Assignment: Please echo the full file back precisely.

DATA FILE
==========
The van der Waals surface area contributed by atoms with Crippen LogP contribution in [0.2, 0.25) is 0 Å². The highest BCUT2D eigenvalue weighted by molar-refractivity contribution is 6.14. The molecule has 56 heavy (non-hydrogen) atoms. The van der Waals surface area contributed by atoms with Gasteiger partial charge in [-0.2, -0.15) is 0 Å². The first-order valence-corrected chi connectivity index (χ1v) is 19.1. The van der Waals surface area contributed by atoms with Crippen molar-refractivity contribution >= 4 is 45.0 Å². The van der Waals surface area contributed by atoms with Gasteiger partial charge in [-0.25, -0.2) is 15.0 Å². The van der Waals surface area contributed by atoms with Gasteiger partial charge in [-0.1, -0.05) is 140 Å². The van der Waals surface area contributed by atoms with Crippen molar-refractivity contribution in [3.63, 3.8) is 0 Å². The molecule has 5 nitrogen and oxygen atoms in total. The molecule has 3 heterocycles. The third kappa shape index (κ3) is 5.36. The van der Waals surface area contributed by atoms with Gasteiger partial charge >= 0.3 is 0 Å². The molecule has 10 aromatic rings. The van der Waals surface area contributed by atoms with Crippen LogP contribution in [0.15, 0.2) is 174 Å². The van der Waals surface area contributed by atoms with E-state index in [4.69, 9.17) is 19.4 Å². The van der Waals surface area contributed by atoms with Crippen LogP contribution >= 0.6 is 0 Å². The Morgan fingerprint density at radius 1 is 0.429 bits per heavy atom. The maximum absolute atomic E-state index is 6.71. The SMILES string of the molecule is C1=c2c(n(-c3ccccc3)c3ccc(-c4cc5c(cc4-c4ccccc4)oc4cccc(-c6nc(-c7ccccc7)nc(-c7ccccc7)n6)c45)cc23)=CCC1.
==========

The van der Waals surface area contributed by atoms with Crippen LogP contribution in [0.2, 0.25) is 0 Å². The highest BCUT2D eigenvalue weighted by molar-refractivity contribution is 6.14. The molecule has 56 heavy (non-hydrogen) atoms. The van der Waals surface area contributed by atoms with Gasteiger partial charge in [-0.2, -0.15) is 0 Å². The first-order valence-corrected chi connectivity index (χ1v) is 19.1. The van der Waals surface area contributed by atoms with Crippen molar-refractivity contribution >= 4 is 45.0 Å². The van der Waals surface area contributed by atoms with Gasteiger partial charge in [-0.25, -0.2) is 15.0 Å². The van der Waals surface area contributed by atoms with Gasteiger partial charge in [-0.1, -0.05) is 140 Å². The van der Waals surface area contributed by atoms with Crippen molar-refractivity contribution in [3.63, 3.8) is 0 Å². The molecule has 5 nitrogen and oxygen atoms in total. The molecule has 3 heterocycles. The third kappa shape index (κ3) is 5.36. The van der Waals surface area contributed by atoms with Gasteiger partial charge >= 0.3 is 0 Å². The molecule has 10 aromatic rings. The van der Waals surface area contributed by atoms with Crippen LogP contribution in [0.15, 0.2) is 174 Å². The van der Waals surface area contributed by atoms with E-state index in [4.69, 9.17) is 19.4 Å². The van der Waals surface area contributed by atoms with Crippen LogP contribution >= 0.6 is 0 Å². The Morgan fingerprint density at radius 1 is 0.429 bits per heavy atom. The maximum absolute atomic E-state index is 6.71. The SMILES string of the molecule is C1=c2c(n(-c3ccccc3)c3ccc(-c4cc5c(cc4-c4ccccc4)oc4cccc(-c6nc(-c7ccccc7)nc(-c7ccccc7)n6)c45)cc23)=CCC1.